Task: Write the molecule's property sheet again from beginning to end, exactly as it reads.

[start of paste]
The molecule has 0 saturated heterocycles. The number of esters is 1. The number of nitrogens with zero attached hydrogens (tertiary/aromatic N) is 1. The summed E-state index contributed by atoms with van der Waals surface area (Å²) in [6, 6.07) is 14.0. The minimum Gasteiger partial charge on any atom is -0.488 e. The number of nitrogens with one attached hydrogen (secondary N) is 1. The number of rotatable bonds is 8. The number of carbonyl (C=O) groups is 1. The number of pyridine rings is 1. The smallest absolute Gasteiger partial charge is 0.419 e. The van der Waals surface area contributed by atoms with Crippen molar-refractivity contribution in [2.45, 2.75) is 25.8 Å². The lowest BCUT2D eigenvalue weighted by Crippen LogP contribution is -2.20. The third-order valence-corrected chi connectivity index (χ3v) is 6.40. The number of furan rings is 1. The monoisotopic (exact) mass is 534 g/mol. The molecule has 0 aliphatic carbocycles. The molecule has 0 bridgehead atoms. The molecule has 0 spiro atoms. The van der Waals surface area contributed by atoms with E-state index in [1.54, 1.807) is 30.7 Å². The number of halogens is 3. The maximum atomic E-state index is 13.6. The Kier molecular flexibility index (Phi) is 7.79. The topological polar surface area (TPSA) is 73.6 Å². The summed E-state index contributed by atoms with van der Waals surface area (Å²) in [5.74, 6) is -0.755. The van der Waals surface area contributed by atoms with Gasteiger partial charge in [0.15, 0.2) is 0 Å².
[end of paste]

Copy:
The molecule has 0 saturated heterocycles. The number of esters is 1. The number of nitrogens with zero attached hydrogens (tertiary/aromatic N) is 1. The summed E-state index contributed by atoms with van der Waals surface area (Å²) in [6, 6.07) is 14.0. The minimum Gasteiger partial charge on any atom is -0.488 e. The number of nitrogens with one attached hydrogen (secondary N) is 1. The number of rotatable bonds is 8. The number of carbonyl (C=O) groups is 1. The number of pyridine rings is 1. The smallest absolute Gasteiger partial charge is 0.419 e. The van der Waals surface area contributed by atoms with Crippen molar-refractivity contribution in [2.45, 2.75) is 25.8 Å². The lowest BCUT2D eigenvalue weighted by Crippen LogP contribution is -2.20. The third-order valence-corrected chi connectivity index (χ3v) is 6.40. The number of furan rings is 1. The monoisotopic (exact) mass is 534 g/mol. The molecule has 0 aliphatic carbocycles. The molecule has 0 bridgehead atoms. The molecule has 0 spiro atoms. The van der Waals surface area contributed by atoms with E-state index in [1.54, 1.807) is 30.7 Å². The number of halogens is 3. The maximum atomic E-state index is 13.6. The Kier molecular flexibility index (Phi) is 7.79. The topological polar surface area (TPSA) is 73.6 Å². The summed E-state index contributed by atoms with van der Waals surface area (Å²) in [5.74, 6) is -0.755. The van der Waals surface area contributed by atoms with Gasteiger partial charge in [0.15, 0.2) is 0 Å².